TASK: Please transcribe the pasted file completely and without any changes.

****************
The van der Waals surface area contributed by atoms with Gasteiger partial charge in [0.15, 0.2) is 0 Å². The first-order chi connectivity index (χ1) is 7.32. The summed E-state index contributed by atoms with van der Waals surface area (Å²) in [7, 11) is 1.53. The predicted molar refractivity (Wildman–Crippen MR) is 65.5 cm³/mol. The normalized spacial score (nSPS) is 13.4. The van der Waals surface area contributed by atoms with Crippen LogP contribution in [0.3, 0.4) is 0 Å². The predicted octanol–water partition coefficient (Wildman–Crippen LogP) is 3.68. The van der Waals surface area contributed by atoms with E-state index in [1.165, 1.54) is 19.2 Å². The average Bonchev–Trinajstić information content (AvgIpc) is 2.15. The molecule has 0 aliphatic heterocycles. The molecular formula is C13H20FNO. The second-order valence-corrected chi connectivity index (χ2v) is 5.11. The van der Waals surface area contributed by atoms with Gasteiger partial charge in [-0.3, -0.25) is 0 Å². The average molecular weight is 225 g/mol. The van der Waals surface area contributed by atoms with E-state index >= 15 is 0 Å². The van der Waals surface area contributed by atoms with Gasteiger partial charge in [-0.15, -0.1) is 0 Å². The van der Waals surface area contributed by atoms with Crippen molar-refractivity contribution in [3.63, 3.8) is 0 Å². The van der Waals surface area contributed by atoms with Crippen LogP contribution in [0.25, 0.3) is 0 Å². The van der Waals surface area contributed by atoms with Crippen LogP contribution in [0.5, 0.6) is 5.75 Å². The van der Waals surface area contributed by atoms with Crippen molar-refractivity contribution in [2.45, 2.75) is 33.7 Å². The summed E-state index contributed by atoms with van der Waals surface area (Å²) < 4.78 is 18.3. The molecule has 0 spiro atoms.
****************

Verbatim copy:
The van der Waals surface area contributed by atoms with Gasteiger partial charge in [0.15, 0.2) is 0 Å². The first-order chi connectivity index (χ1) is 7.32. The summed E-state index contributed by atoms with van der Waals surface area (Å²) in [7, 11) is 1.53. The predicted molar refractivity (Wildman–Crippen MR) is 65.5 cm³/mol. The normalized spacial score (nSPS) is 13.4. The van der Waals surface area contributed by atoms with Crippen LogP contribution in [0.3, 0.4) is 0 Å². The predicted octanol–water partition coefficient (Wildman–Crippen LogP) is 3.68. The van der Waals surface area contributed by atoms with E-state index in [1.165, 1.54) is 19.2 Å². The average Bonchev–Trinajstić information content (AvgIpc) is 2.15. The molecule has 0 aliphatic heterocycles. The molecular formula is C13H20FNO. The second-order valence-corrected chi connectivity index (χ2v) is 5.11. The van der Waals surface area contributed by atoms with Gasteiger partial charge in [-0.3, -0.25) is 0 Å². The average molecular weight is 225 g/mol. The van der Waals surface area contributed by atoms with E-state index >= 15 is 0 Å². The van der Waals surface area contributed by atoms with Gasteiger partial charge in [-0.15, -0.1) is 0 Å². The van der Waals surface area contributed by atoms with Crippen molar-refractivity contribution in [3.63, 3.8) is 0 Å². The van der Waals surface area contributed by atoms with Crippen LogP contribution in [0.25, 0.3) is 0 Å². The van der Waals surface area contributed by atoms with Crippen LogP contribution in [0.5, 0.6) is 5.75 Å². The van der Waals surface area contributed by atoms with Crippen molar-refractivity contribution in [2.45, 2.75) is 33.7 Å². The summed E-state index contributed by atoms with van der Waals surface area (Å²) < 4.78 is 18.3. The molecule has 0 spiro atoms.